Patel & Dalrymple, PLLC
What Actions Can I Take After a Dangerous Dog Attack?
If an aggressive dog has harmed you or a loved one, you may have a personal injury claim. Virginia law outlines certain protections for dogs in the state, but owners are still legally obligated to show due care to avoid incidents — particularly when they have reason to believe that the dog may be dangerous.
Understanding the process and criteria for personal injury claims when it comes to dog bites may help you make a decision about how to proceed after an incident.
Ruling a Dog Dangerous
A court in Virginia can declare a dog dangerous if it inflicted significant harm a person or another domestic dog or cat. Should a person bring a reasonable petition against a dog, an officer will generally place it in custody for the duration of any proceedings. If a judge rules in favor of the plaintiff, the defendant will need to register the dog as dangerous with a local animal control office. A court will likely order restitution to the plaintiff and payment for the dog’s care while in custody; judges may require additional consequences when necessary and have a fair amount of decision power when correcting a situation.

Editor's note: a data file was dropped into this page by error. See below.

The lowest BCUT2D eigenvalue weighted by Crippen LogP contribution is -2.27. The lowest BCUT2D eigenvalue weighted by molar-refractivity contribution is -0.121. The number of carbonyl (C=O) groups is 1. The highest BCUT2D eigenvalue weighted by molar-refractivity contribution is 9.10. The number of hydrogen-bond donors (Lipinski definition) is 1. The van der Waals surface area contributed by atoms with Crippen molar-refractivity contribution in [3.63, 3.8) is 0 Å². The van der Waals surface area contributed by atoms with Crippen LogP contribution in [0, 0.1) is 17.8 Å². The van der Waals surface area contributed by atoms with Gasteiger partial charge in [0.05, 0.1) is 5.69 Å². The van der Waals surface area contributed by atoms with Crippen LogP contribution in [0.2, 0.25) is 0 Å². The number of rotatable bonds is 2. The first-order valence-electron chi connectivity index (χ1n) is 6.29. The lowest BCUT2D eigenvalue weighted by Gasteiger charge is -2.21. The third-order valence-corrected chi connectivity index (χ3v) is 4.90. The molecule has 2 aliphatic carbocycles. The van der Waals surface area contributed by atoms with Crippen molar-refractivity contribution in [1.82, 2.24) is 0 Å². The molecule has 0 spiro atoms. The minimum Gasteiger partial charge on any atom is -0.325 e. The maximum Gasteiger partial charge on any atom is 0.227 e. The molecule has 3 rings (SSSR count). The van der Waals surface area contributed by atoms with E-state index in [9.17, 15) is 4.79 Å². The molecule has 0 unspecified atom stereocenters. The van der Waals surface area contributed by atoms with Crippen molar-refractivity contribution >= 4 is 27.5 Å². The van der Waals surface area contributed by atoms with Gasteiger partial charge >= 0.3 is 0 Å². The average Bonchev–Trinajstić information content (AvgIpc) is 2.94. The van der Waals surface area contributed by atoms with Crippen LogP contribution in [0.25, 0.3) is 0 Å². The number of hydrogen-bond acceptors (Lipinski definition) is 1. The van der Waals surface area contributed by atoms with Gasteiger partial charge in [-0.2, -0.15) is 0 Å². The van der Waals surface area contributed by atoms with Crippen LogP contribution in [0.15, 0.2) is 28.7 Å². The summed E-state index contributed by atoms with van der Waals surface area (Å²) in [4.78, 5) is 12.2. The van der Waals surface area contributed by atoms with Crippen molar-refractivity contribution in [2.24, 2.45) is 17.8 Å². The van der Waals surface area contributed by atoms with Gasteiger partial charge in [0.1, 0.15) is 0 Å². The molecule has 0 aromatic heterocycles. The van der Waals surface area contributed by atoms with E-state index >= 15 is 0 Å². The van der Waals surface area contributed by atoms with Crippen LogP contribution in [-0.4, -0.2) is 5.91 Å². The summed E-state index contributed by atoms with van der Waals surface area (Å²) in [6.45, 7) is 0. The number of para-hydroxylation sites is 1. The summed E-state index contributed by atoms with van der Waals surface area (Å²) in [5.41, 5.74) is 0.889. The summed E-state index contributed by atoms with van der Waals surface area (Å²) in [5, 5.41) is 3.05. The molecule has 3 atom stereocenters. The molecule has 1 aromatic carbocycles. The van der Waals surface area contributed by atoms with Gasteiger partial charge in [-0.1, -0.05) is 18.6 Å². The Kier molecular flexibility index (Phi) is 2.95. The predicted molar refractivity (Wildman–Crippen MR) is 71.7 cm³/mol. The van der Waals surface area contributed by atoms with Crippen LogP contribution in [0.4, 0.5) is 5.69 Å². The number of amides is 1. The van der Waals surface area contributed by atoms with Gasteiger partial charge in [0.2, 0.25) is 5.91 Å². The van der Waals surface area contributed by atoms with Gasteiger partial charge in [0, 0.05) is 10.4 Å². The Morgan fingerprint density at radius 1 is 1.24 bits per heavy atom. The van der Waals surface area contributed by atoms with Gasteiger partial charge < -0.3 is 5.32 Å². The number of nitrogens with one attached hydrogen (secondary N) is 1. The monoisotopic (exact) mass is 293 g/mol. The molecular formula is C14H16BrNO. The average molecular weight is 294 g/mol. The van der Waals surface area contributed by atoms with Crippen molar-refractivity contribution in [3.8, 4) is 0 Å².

Bringing a Negligence Claim
Even if a dog is not particularly vicious, you may still be able to make a claim of negligence. Pet owners must comply with reasonable expectations such as keeping the animal leashed in public or fenced in their yard. If the incident occurred on your property or in a public area due to the owner’s negligence, you may still be eligible for restitution.
Protections for Animals
Virginia law provides protections for animals in some cases — for instance, if the plaintiff somehow provoked, attacked or mistreated the dog before the bite, explicit protections would apply. The law similarly protects working police dogs and dogs engaged in certain legal activities such as hunting. State law also prohibits discrimination based solely on a dog’s breed.
After an attack, a peace officer will typically want to examine the wound and determine that it is significant and not superficial. Because of this, the sooner you act, the better your chance will be for a successful outcome.